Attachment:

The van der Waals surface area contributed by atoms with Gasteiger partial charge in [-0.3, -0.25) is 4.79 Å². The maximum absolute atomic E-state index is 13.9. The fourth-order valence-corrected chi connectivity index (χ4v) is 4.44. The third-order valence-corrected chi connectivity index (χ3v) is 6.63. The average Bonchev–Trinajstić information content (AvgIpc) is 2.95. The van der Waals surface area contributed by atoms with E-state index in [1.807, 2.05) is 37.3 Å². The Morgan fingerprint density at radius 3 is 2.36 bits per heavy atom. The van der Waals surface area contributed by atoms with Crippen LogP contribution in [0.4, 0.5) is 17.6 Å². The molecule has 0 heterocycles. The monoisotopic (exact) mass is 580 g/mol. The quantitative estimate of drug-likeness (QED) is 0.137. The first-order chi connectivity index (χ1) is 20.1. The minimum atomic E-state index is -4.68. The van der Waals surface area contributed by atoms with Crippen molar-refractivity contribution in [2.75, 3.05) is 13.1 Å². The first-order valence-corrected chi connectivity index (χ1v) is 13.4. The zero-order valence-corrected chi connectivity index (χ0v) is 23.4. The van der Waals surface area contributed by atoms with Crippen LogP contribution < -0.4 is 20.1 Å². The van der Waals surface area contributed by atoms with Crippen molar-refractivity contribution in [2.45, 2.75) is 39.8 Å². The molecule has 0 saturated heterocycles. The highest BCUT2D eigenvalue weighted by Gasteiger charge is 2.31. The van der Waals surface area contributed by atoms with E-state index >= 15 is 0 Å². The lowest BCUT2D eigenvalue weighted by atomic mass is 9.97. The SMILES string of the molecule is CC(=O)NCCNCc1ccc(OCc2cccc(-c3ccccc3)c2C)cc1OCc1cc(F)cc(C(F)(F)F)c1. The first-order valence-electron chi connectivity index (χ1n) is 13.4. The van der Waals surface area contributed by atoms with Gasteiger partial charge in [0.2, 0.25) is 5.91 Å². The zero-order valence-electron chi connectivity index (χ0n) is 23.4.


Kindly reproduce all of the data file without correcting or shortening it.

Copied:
The van der Waals surface area contributed by atoms with Gasteiger partial charge in [-0.3, -0.25) is 4.79 Å². The maximum absolute atomic E-state index is 13.9. The fourth-order valence-corrected chi connectivity index (χ4v) is 4.44. The third-order valence-corrected chi connectivity index (χ3v) is 6.63. The average Bonchev–Trinajstić information content (AvgIpc) is 2.95. The van der Waals surface area contributed by atoms with E-state index in [1.807, 2.05) is 37.3 Å². The Morgan fingerprint density at radius 3 is 2.36 bits per heavy atom. The van der Waals surface area contributed by atoms with Crippen LogP contribution in [0.4, 0.5) is 17.6 Å². The molecule has 0 heterocycles. The monoisotopic (exact) mass is 580 g/mol. The quantitative estimate of drug-likeness (QED) is 0.137. The first-order chi connectivity index (χ1) is 20.1. The minimum atomic E-state index is -4.68. The van der Waals surface area contributed by atoms with Crippen molar-refractivity contribution in [2.75, 3.05) is 13.1 Å². The first-order valence-corrected chi connectivity index (χ1v) is 13.4. The zero-order valence-corrected chi connectivity index (χ0v) is 23.4. The van der Waals surface area contributed by atoms with Crippen LogP contribution < -0.4 is 20.1 Å². The van der Waals surface area contributed by atoms with Crippen molar-refractivity contribution in [2.45, 2.75) is 39.8 Å². The molecule has 0 saturated heterocycles. The highest BCUT2D eigenvalue weighted by Gasteiger charge is 2.31. The van der Waals surface area contributed by atoms with E-state index >= 15 is 0 Å². The lowest BCUT2D eigenvalue weighted by atomic mass is 9.97. The SMILES string of the molecule is CC(=O)NCCNCc1ccc(OCc2cccc(-c3ccccc3)c2C)cc1OCc1cc(F)cc(C(F)(F)F)c1. The first-order valence-electron chi connectivity index (χ1n) is 13.4. The van der Waals surface area contributed by atoms with Gasteiger partial charge in [0.2, 0.25) is 5.91 Å². The zero-order valence-electron chi connectivity index (χ0n) is 23.4.